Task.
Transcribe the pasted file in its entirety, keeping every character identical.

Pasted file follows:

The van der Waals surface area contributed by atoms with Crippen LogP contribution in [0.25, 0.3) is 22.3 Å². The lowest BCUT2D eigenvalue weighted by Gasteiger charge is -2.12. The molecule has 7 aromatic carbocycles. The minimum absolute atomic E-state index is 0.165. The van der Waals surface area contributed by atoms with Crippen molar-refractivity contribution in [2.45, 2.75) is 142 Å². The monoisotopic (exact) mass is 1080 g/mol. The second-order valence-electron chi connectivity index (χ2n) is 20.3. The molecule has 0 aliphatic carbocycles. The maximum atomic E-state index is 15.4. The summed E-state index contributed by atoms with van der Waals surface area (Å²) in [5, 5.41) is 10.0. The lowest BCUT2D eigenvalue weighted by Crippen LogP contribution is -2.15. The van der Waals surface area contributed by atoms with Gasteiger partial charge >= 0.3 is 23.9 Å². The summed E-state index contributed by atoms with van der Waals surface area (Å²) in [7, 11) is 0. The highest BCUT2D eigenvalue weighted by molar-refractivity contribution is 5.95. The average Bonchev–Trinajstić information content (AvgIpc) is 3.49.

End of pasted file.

The van der Waals surface area contributed by atoms with Crippen LogP contribution in [0.25, 0.3) is 22.3 Å². The lowest BCUT2D eigenvalue weighted by Gasteiger charge is -2.12. The molecule has 7 aromatic carbocycles. The minimum absolute atomic E-state index is 0.165. The van der Waals surface area contributed by atoms with Crippen molar-refractivity contribution in [2.45, 2.75) is 142 Å². The monoisotopic (exact) mass is 1080 g/mol. The second-order valence-electron chi connectivity index (χ2n) is 20.3. The molecule has 0 aliphatic carbocycles. The maximum atomic E-state index is 15.4. The summed E-state index contributed by atoms with van der Waals surface area (Å²) in [5, 5.41) is 10.0. The lowest BCUT2D eigenvalue weighted by Crippen LogP contribution is -2.15. The van der Waals surface area contributed by atoms with Gasteiger partial charge >= 0.3 is 23.9 Å². The summed E-state index contributed by atoms with van der Waals surface area (Å²) in [7, 11) is 0. The highest BCUT2D eigenvalue weighted by molar-refractivity contribution is 5.95. The average Bonchev–Trinajstić information content (AvgIpc) is 3.49.